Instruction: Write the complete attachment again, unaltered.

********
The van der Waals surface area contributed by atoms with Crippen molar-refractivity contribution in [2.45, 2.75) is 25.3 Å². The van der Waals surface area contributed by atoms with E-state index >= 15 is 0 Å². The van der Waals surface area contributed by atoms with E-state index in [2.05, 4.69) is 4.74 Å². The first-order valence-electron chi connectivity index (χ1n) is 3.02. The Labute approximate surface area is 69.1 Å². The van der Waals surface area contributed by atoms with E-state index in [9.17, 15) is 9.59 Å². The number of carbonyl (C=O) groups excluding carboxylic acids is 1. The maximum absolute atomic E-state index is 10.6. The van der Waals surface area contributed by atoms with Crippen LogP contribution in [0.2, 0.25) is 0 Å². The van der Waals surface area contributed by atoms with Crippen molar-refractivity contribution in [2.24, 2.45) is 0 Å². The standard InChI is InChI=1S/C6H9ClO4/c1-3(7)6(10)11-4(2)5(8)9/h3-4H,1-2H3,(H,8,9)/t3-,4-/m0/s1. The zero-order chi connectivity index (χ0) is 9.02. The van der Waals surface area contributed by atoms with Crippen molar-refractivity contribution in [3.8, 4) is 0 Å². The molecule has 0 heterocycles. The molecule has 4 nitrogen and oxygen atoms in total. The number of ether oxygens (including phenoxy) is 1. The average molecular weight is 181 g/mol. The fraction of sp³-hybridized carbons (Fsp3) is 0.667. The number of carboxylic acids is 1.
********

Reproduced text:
The van der Waals surface area contributed by atoms with Crippen molar-refractivity contribution in [2.45, 2.75) is 25.3 Å². The van der Waals surface area contributed by atoms with E-state index >= 15 is 0 Å². The van der Waals surface area contributed by atoms with E-state index in [2.05, 4.69) is 4.74 Å². The first-order valence-electron chi connectivity index (χ1n) is 3.02. The Labute approximate surface area is 69.1 Å². The van der Waals surface area contributed by atoms with E-state index in [9.17, 15) is 9.59 Å². The number of carbonyl (C=O) groups excluding carboxylic acids is 1. The maximum absolute atomic E-state index is 10.6. The van der Waals surface area contributed by atoms with Crippen LogP contribution in [0.2, 0.25) is 0 Å². The van der Waals surface area contributed by atoms with Crippen molar-refractivity contribution in [2.24, 2.45) is 0 Å². The standard InChI is InChI=1S/C6H9ClO4/c1-3(7)6(10)11-4(2)5(8)9/h3-4H,1-2H3,(H,8,9)/t3-,4-/m0/s1. The zero-order chi connectivity index (χ0) is 9.02. The van der Waals surface area contributed by atoms with Crippen molar-refractivity contribution in [3.8, 4) is 0 Å². The molecule has 0 heterocycles. The molecule has 4 nitrogen and oxygen atoms in total. The number of ether oxygens (including phenoxy) is 1. The average molecular weight is 181 g/mol. The fraction of sp³-hybridized carbons (Fsp3) is 0.667. The number of carboxylic acids is 1.